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Komater v. Kenton Court Associates

ILLINOIS APPELLATE COURT — SECOND DISTRICT REVERSED AND REMANDED.


OPINION FILED DECEMBER 31, 1986.

ARTHUR J. KOMATER, PLAINTIFF-APPELLANT,

v.

KENTON COURT ASSOCIATES ET AL., DEFENDANTS-APPELLEES.

Appeal from the Circuit Court of Lake County; the Hon. Lawrence Inglis, Judge, presiding.

PRESIDING JUSTICE NASH DELIVERED THE OPINION OF THE COURT:

Rehearing denied February 9, 1987.

Plaintiff, Arthur Komater, appeals from a summary judgment entered in favor of defendant, Kenton Court Associates, contending the trial court erred in granting summary judgment because defendant's unverified motion for that relief was not supported by affidavit.

On January 11, 1984, plaintiff filed a complaint for breach of contract against defendant alleging in count I that on April 1, 1982, plaintiff entered into an oral contract with defendant to furnish carpentry and labor services for defendant's construction project for the sum of $481,000. By January 12, 1983, plaintiff had completed $276,000 worth of work on the project, but defendant had only paid plaintiff $140,000 despite plaintiff's repeated demands, and he sought damages of $136,000 and interest. Count II of the complaint alleged that on April 1, 1982, plaintiff also entered into an oral contract with defendant to furnish general construction supervision for the project for $96,000. By January 12, 1983, plaintiff had completed $76,000 worth of supervisory work on the project, but defendant had only paid $37,800, and plaintiff sought damages of $38,200 and interest.

On November 27, 1985, defendant submitted interrogatories to plaintiff, whose answers were filed on January 21, 1986. Defendant's interrogatory No. 2 stated:

"2. State the exact nature and terms of the alleged agreement between Plaintiff and the Kenton Court Associates reaffirming to in the complaint, the date the agreement was reached, who else was present, whether there was any writing contained or referred to in the terms of the agreement, and whether the agreement was subsequently modified, rescinded or altered in any manner."

Plaintiff's answer stated:

"ANSWER: On or about April 1, 1982, Plaintiff made an oral contract with Kenton Court Associates through one of its General Partners, Jerroll L. Iseberg, by which Plaintiff agreed to furnish General carpentry services, miscellaneous labor services and supervision for a certain construction project being build by the Defendants, specifically 5311 North Kenmore, Chicago, Illinois. Present at that meeting were Arthur J. Komater, Carol Komater, and Jerroll L. Iseberg. There is no writing containing or referring to the terms of the agreement, investigation continues."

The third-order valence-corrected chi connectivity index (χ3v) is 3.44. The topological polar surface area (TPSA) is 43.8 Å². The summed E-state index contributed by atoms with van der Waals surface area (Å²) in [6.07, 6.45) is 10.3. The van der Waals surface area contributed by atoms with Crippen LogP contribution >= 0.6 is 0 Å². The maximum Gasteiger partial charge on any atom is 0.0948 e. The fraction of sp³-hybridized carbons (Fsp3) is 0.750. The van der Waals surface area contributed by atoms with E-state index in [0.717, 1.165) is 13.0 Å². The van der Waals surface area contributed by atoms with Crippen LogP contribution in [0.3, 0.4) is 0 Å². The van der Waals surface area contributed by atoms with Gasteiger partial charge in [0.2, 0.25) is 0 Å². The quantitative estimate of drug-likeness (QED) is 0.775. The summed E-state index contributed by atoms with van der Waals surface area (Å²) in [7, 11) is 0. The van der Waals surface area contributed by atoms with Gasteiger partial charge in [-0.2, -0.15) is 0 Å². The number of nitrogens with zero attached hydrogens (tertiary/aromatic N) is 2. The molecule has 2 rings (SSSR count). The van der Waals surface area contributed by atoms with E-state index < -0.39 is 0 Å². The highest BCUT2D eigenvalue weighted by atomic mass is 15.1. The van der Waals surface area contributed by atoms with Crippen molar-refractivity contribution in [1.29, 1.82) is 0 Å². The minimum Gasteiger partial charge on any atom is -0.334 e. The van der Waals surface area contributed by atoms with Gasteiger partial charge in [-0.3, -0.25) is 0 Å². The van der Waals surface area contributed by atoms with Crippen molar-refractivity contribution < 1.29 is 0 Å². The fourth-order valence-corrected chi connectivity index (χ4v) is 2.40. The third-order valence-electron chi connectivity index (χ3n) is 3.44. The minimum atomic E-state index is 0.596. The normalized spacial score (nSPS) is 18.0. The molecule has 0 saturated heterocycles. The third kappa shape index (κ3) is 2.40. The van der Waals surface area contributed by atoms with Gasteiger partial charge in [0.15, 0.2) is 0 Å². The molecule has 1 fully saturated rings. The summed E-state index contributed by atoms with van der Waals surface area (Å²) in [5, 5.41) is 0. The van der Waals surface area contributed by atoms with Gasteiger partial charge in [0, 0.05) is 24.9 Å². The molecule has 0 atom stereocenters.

On February 19, 1986, defendant filed an unverified motion for summary judgment alleging that plaintiff's answer to the interrogatory did not set forth a legally enforceable contract because it failed to state the existence of a writing of the agreement, a price, the term, a specific subject matter or a time for payment or performance, and was otherwise so vague that the additional terms necessary to make the contract enforceable were not reasonably inferable from the answer. On March 12, 1986, plaintiff filed a verified response to defendant's motion, which incorporated his verified complaint by reference, and alleged that "Plaintiff did not interpret the interrogatory question as requiring that he set forth each and every term of the agreement particularly in view of the fact that discovery is ongoing." Plaintiff's response did not set forth any of the missing contract terms.

On March 17, 1986, the trial court found that plaintiff's answer to the interrogatory was insufficient to support a cause of action for breach of contract and as plaintiff had failed to offer an appropriate affidavit or response to the motion for summary judgment, it was granted. This appeal followed.

Plaintiff's sole contention on appeal is that defendant's unverified motion for summary judgment was not supported by facts in affidavit form and plaintiff's complaint alone was therefore sufficient to raise genuine issues of material fact.

• 1 We first note that Supreme Court Rule 191(a) (87 Ill.2d R. 191(a)) only requires that an affidavit in support of or in opposition to a motion for summary judgment be based on the personal knowledge of the affiant; it does not impose a requirement that a motion for summary judgment be similarly verified. Defendant's motion for summary judgment does not, therefore, fail merely because it was not verified.